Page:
• Another alternative. In classical mythology, pretty much the only centaur who wasn't a rapist was Chiron, who, among other scholarly pursuits, was a noted astronomer. Astronomy (or at least astrology) is sort of the Hat of centaurs in the Potterverse. This could be taken to mean that JK's centaurs were all more like Chiron and were not, in fact, a species of rapists. I'm inclined to believe this, as the other interpretation has people like Dumbledore and Hagrid being perfectly fine with a herd of quadrupedal, equinely endowed rape-monsters chilling out next to a school full of adolescents, many of whom are female.
        • Or they tied Dolores to a tree and used her head as a stand to practice their archery - William Tell style. I imagine they practiced firing at targets while on the move, which is why Umbridge panicked whenever she heard a sound like centaur hooves. That's equal parts horrifying and hilarious.
        • I think we can assume it's called the "Forbidden Forest" for a damn good reason.
  • Consider this one. In the fifth book, Harry sees a vision of Sirius being attacked, then proceeds to freak out and do everything in his power to go save him. When Hermoine tells him that he needs to verify that Sirius is actually missing first, he hatches a plot to sneak into Umbridge's office and use her fire to check if Sirius is at headquarters. This leads to the entire climax, and ultimately Sirius' death. Then you remember that this entire thing could have been avoided if he had simply remembered the mirror Sirius had given him, that would allow Harry to contact his godfather at any time.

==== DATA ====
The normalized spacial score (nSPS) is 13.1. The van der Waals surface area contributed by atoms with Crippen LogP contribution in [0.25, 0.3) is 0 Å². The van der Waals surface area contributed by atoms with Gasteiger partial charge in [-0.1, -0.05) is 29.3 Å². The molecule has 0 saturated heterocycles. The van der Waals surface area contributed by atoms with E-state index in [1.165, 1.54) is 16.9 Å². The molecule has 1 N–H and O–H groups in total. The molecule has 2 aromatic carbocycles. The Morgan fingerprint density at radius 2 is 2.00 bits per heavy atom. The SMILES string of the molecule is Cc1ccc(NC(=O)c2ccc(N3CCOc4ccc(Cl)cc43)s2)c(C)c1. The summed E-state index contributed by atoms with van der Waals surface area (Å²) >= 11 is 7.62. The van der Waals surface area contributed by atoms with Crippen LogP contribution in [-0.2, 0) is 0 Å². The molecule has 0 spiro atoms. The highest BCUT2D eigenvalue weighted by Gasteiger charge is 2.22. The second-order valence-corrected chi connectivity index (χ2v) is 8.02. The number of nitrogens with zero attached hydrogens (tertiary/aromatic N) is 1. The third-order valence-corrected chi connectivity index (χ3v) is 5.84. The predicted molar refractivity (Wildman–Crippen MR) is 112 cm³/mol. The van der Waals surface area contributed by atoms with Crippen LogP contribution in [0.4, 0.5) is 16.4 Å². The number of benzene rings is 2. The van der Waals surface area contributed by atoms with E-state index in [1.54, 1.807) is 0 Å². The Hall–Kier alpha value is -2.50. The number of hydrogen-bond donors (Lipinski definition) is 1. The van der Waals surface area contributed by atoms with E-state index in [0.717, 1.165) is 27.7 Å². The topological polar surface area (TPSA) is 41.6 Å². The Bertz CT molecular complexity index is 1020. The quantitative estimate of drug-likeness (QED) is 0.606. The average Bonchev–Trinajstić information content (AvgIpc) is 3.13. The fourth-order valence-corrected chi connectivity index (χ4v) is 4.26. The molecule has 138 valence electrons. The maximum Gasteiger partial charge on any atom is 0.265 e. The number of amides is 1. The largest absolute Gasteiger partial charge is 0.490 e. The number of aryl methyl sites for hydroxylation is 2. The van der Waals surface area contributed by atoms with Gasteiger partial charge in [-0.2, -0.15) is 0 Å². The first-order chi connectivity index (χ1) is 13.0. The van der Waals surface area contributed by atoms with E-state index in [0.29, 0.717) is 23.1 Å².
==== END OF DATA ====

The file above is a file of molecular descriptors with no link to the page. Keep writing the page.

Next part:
• Harry didn't know what it was at the time, he only unwrapped the gift afterwards. Given his state of mind, it's not implausible that he'd forget about that lump of paper that Sirius had given him several months prior.
  • In Order of the Phoenix, Dolores Umbridge is not shown to be a particularly talented witch, being utterly unable to combat Fred and George's wild array of spells, but she has complete confidence in her ability to cast the Cruciatus Curse (described as a very hard curse to bring off) on Harry. The most likely explanation? She's had plenty of practice using it before.
  • The listing of floors at St. Mungo's suggests that the hospital is equipped to deal with every possible kind of magical malady, but not to deal with common mundane ailments such as heart disease, diabetes, or cancer. Going by Ron's reaction to the word, wizards don't have any faith in Muggle doctors' capabilities, and none of them know any mundane biology beyond what a ten-year-old Muggle would've been taught, so if a wizard or witch comes down with a non-magical illness, they're going to be stuck with whatever crude home remedy their medically-ignorant families can whip up. Mrs. Crouch's terminal illness might well have been averted if she'd ever thought to go to a Muggle hospital.


Harry Potter and the Half-Blood Prince

  • I recently realized something about Half-Blood Prince. The scene involving Harry making Dumbledore drink the potion was nasty enough to begin with, but it becomes much worse when you realize what that potion actually does, as hinted by the flashbacks in Deathly Hallows: It makes you live through your worst memories over and over, presumably worse each time. -The Great Unknown